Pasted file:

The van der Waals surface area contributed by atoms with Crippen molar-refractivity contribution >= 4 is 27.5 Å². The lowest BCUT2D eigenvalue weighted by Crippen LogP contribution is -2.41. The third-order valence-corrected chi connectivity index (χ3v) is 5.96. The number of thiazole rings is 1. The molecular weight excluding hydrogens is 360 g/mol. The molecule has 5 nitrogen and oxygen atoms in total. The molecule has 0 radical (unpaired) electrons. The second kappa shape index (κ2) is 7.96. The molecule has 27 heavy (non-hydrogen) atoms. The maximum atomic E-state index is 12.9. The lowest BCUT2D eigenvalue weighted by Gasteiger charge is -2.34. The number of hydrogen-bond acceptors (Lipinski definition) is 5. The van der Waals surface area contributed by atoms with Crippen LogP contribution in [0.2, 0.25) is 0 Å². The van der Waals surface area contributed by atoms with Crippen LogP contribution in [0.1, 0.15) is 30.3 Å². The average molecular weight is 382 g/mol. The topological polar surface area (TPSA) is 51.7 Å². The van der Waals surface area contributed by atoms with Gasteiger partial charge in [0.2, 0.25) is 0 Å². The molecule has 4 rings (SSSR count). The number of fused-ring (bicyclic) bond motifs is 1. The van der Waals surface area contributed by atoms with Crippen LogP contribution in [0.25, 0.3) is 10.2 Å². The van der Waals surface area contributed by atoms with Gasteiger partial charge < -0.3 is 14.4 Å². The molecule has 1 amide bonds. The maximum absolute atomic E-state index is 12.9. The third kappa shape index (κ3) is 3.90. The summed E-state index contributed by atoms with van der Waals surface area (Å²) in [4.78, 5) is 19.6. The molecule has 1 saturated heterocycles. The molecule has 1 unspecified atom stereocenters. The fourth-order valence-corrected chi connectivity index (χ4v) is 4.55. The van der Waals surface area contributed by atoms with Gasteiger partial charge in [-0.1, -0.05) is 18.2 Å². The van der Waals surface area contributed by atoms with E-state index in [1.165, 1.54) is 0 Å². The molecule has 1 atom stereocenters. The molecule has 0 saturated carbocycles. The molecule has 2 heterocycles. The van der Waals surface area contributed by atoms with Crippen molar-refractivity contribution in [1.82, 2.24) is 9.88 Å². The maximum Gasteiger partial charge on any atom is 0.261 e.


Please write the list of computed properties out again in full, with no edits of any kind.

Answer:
The van der Waals surface area contributed by atoms with Crippen molar-refractivity contribution >= 4 is 27.5 Å². The lowest BCUT2D eigenvalue weighted by Crippen LogP contribution is -2.41. The third-order valence-corrected chi connectivity index (χ3v) is 5.96. The number of thiazole rings is 1. The molecular weight excluding hydrogens is 360 g/mol. The molecule has 5 nitrogen and oxygen atoms in total. The molecule has 0 radical (unpaired) electrons. The second kappa shape index (κ2) is 7.96. The molecule has 27 heavy (non-hydrogen) atoms. The maximum atomic E-state index is 12.9. The lowest BCUT2D eigenvalue weighted by Gasteiger charge is -2.34. The number of hydrogen-bond acceptors (Lipinski definition) is 5. The van der Waals surface area contributed by atoms with Crippen LogP contribution in [0.2, 0.25) is 0 Å². The van der Waals surface area contributed by atoms with Crippen LogP contribution in [0.1, 0.15) is 30.3 Å². The average molecular weight is 382 g/mol. The topological polar surface area (TPSA) is 51.7 Å². The van der Waals surface area contributed by atoms with Gasteiger partial charge in [0.2, 0.25) is 0 Å². The molecule has 4 rings (SSSR count). The number of fused-ring (bicyclic) bond motifs is 1. The van der Waals surface area contributed by atoms with Crippen LogP contribution in [0.25, 0.3) is 10.2 Å². The van der Waals surface area contributed by atoms with Gasteiger partial charge < -0.3 is 14.4 Å². The molecule has 1 amide bonds. The maximum absolute atomic E-state index is 12.9. The third kappa shape index (κ3) is 3.90. The summed E-state index contributed by atoms with van der Waals surface area (Å²) in [4.78, 5) is 19.6. The molecule has 1 saturated heterocycles. The molecule has 1 unspecified atom stereocenters. The fourth-order valence-corrected chi connectivity index (χ4v) is 4.55. The van der Waals surface area contributed by atoms with Gasteiger partial charge in [-0.1, -0.05) is 18.2 Å². The van der Waals surface area contributed by atoms with E-state index in [1.165, 1.54) is 0 Å². The molecule has 1 atom stereocenters. The molecule has 0 saturated carbocycles. The molecule has 2 heterocycles. The van der Waals surface area contributed by atoms with Crippen molar-refractivity contribution in [1.82, 2.24) is 9.88 Å². The maximum Gasteiger partial charge on any atom is 0.261 e.